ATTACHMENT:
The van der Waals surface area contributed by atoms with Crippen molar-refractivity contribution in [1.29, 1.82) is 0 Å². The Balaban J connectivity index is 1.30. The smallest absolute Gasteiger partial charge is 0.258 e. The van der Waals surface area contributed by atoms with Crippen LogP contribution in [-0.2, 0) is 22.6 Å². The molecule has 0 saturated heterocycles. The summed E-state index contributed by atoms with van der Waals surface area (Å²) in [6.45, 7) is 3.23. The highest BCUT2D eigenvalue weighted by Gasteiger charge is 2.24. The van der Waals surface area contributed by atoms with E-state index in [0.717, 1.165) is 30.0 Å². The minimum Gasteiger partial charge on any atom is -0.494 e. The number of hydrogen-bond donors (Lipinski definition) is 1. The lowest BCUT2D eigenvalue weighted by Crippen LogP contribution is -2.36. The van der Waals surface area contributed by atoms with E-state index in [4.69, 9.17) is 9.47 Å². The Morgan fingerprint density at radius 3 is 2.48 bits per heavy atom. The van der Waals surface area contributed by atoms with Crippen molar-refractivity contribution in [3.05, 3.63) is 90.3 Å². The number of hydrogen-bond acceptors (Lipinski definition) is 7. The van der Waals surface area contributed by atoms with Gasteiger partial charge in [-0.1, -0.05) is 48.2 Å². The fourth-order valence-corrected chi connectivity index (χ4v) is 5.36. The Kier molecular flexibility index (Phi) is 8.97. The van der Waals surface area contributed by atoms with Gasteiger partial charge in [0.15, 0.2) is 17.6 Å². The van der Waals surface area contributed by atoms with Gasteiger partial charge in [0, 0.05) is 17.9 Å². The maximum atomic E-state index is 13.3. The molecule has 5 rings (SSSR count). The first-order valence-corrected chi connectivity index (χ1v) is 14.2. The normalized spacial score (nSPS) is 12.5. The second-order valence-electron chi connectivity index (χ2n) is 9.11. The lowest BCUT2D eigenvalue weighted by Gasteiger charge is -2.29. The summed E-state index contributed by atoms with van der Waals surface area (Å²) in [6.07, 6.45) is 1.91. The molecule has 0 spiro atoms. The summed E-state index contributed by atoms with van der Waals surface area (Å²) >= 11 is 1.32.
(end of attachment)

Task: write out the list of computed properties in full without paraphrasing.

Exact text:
The van der Waals surface area contributed by atoms with Crippen molar-refractivity contribution in [1.29, 1.82) is 0 Å². The Balaban J connectivity index is 1.30. The smallest absolute Gasteiger partial charge is 0.258 e. The van der Waals surface area contributed by atoms with Crippen LogP contribution in [-0.2, 0) is 22.6 Å². The molecule has 0 saturated heterocycles. The summed E-state index contributed by atoms with van der Waals surface area (Å²) in [6.45, 7) is 3.23. The highest BCUT2D eigenvalue weighted by Gasteiger charge is 2.24. The van der Waals surface area contributed by atoms with E-state index in [0.717, 1.165) is 30.0 Å². The minimum Gasteiger partial charge on any atom is -0.494 e. The number of hydrogen-bond donors (Lipinski definition) is 1. The lowest BCUT2D eigenvalue weighted by Crippen LogP contribution is -2.36. The van der Waals surface area contributed by atoms with E-state index in [4.69, 9.17) is 9.47 Å². The Morgan fingerprint density at radius 3 is 2.48 bits per heavy atom. The van der Waals surface area contributed by atoms with Crippen molar-refractivity contribution in [3.05, 3.63) is 90.3 Å². The number of hydrogen-bond acceptors (Lipinski definition) is 7. The van der Waals surface area contributed by atoms with Gasteiger partial charge in [-0.1, -0.05) is 48.2 Å². The fourth-order valence-corrected chi connectivity index (χ4v) is 5.36. The Kier molecular flexibility index (Phi) is 8.97. The van der Waals surface area contributed by atoms with Gasteiger partial charge in [0.15, 0.2) is 17.6 Å². The van der Waals surface area contributed by atoms with Gasteiger partial charge in [0, 0.05) is 17.9 Å². The maximum atomic E-state index is 13.3. The molecule has 5 rings (SSSR count). The first-order valence-corrected chi connectivity index (χ1v) is 14.2. The normalized spacial score (nSPS) is 12.5. The second-order valence-electron chi connectivity index (χ2n) is 9.11. The lowest BCUT2D eigenvalue weighted by Gasteiger charge is -2.29. The summed E-state index contributed by atoms with van der Waals surface area (Å²) in [6.07, 6.45) is 1.91. The molecule has 0 spiro atoms. The summed E-state index contributed by atoms with van der Waals surface area (Å²) >= 11 is 1.32.